duate; he became a student of the Inner Temple in November 1631, but, succeeding to the baronetcy on the death of his father, on 2 Aug. 1632, he ‘retired to his patrimony, after he had seen the vanities of the great city’ (Wood). He was sworn a burgess of Denbigh on 10 Sept. 1632, common councilman on 18 Feb. 1633, alderman 1634–8 and 1639, and was M.P. for Denbighshire from 25 March 1640 until his death. According to Wood, ‘he was an active man in the king's cause in the beginning of the rebellion, for which, though he died soon after, his family notwithstanding suffered.’ Pennant (Tours in Wales, ed. 1883, ii. 141) also refers to him as a ‘loyalist … as much distinguished by his pen as his sword.’ It was ordered by the House of Commons on 27 Sept. 1642 that he be sent for as a delinquent, and that an impeachment for high treason be prepared against him ‘for levying forces against the King and Parliament and marching in the head of those forces against the parliament’ (Commons' Journals, ii. 783). He was probably with the Welsh contingent at Edgehill on 23 Oct. 1642 [see Salisbury, William, (1580?–1659?)], and was a few days later at Oxford, where he received the degree of D.C.L. He died about August 1643, and was buried, it is supposed, at Whitchurch, Denbigh. His wife, Hester, daughter of Sir Edward Tyrrell of Thornton, Buckinghamshire, survived him. He was succeeded by his eldest son, Thomas, who was born on 8 June 1634, and matriculated at Jesus College, Oxford, on 4 Nov. 1651, but, dying without issue, was succeeded about 1653 by the second son, John, the fourth and last baronet, whose daughter and heiress was married to Sir Robert Cotton, first baronet of Combermere; the latter's descendant, Sir Robert Salusbury Cotton, fifth baronet, sold the Llewenny estates to the Hon. Thomas FitzMaurice about 1780.
Wood says that ‘having a natural geny to poetry and romance,’ he became ‘a most noted poet of his time;’ but his only known production is ‘The History of Joseph’ (London, 1636, 4to), ‘a very rare poem’ and a ‘scarce volume,’ dedicated to Lady Myddelton or Middleton, fourth wife and widow of the author's grandfather, Sir Thomas Myddelton, as an acknowledgment of her care for him in his youth. Among the commendatory verses printed at the beginning are some by two kinsmen of the author (John Salusbury senior and junior respectively), the latter most probably being of Bachegraig, Flintshire, and an ancestor of Mrs. Piozzi.
A portrait of Salisbury was formerly at Llewenny, and is described by Pennant.
[Wood's Athenæ Oxon. iii. 55–9; Fasti, ii. 42; Pennant's Tours in Wales, ed. 1883, ii. 141; John Williams's Records of Denbigh, pp. 130–2; W. R. Williams's Parl. Hist. of Wales, p. 73; Arch. Cambr. 3rd ser. vii. 120–2.]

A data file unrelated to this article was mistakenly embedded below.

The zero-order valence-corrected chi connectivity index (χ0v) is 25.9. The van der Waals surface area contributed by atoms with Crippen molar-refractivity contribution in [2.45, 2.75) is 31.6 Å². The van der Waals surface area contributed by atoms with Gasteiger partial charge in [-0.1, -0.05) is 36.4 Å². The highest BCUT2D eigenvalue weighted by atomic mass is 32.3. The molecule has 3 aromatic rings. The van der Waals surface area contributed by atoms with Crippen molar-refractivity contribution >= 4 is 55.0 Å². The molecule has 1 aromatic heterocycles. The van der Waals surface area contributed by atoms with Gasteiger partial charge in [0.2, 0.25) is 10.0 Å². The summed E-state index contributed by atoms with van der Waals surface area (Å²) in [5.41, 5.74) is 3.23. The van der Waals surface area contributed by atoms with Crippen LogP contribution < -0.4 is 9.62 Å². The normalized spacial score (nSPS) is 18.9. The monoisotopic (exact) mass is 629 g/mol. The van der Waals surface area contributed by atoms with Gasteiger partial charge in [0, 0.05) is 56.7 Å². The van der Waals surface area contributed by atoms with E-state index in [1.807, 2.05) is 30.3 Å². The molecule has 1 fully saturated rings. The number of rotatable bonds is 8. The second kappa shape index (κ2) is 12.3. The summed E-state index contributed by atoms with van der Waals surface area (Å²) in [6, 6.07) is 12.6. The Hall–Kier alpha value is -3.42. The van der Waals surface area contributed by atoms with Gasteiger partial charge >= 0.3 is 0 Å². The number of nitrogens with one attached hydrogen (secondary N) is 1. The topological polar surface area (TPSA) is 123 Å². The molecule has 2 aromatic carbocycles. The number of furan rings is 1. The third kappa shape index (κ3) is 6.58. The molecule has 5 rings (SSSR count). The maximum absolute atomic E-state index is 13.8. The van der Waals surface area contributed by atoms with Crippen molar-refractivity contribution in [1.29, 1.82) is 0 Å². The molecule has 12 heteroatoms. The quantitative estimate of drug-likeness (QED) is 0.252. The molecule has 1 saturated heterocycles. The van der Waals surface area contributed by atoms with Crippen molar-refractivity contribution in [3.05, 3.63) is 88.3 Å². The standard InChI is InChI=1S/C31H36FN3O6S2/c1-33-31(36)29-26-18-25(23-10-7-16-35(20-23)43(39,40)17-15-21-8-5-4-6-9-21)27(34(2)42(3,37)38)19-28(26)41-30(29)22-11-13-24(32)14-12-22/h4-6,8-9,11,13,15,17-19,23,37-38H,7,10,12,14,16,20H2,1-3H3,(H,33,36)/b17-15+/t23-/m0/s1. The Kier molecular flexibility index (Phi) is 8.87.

SALISBURY or SALESBURY, WILLIAM (1520?–1600?), lexicographer, and first translator of the New Testament into Welsh, was born probably about 1520 at Cae Du, Llansannan in Denbighshire. The chief residence alike of his parents and of himself was Plas isaf, Llanrwst, where many writers have erroneously placed his birth. He was the second son of Foulke Salesbury, whose uncle, also named Foulke (d. 1543), was the first protestant dean of St. Asaph, and whose grandfather was Thomas Salesbury of Llewenny (fl. 1451). The family has, since the sixteenth century, claimed descent from Adam de Salzburg—a younger son of a duke of Bavaria—who is said to have come to England and been appointed captain of the garrison of Denbigh by Henry II; Adam's great-grandson, John Salesbury (d. 1289), is said to have settled at Llewenny, and endowed a monastic house at Denbigh (Lewis Dwynn, Heraldic Visitations, ii. 114–15, cf. p. 331; Vincent Collections at the Heralds' College, No. 135; cf. Williams, Ancient and Modern Denbigh, pp. 163–74). The family name was spelt in a great variety of ways, Salbri and Salsbri being the oldest Welsh forms, the latter being anglicised into Salesbury and Salisbury, while the modern representatives of the family have uniformly adopted Salusbury (Burke, Landed Gentry, ed. 1894, ii. 1778). The translator used the form Salesbury. His mother was Elen, daughter of John Puleston of Hafodywern (in Welsh Maelor).
Salesbury was educated at Oxford, where ‘he spent several years in academical learning, either at St. Albans or Broadgates-hall or both.’ Thence he proceeded, about 1547, to London to study law, first at Thavies Inn and subsequently, ‘as 'tis supposed,’ at Lincoln's Inn (Wood, Athenæ Oxon. i. 358). According to his own statement, he was brought up in the catholic faith. His conversion to protestantism has been assigned to the personal influence exerted on him while at Oxford, between 1540 and 1547, by Jewel, the leader of the protestant party at the university (Dr. T. C. Edwards, in Trans. Liverpool Welsh Nat. Soc. 1st session, pp. 56–7). In 1550 he first openly declared for protestantism by the publication of ‘The baterie of the Popes Botereulx, commonlye called the high Altare. Compiled by W. S. in the yere of oure Lorde 1550,’ London, 8vo (Brit. Mus.). This was printed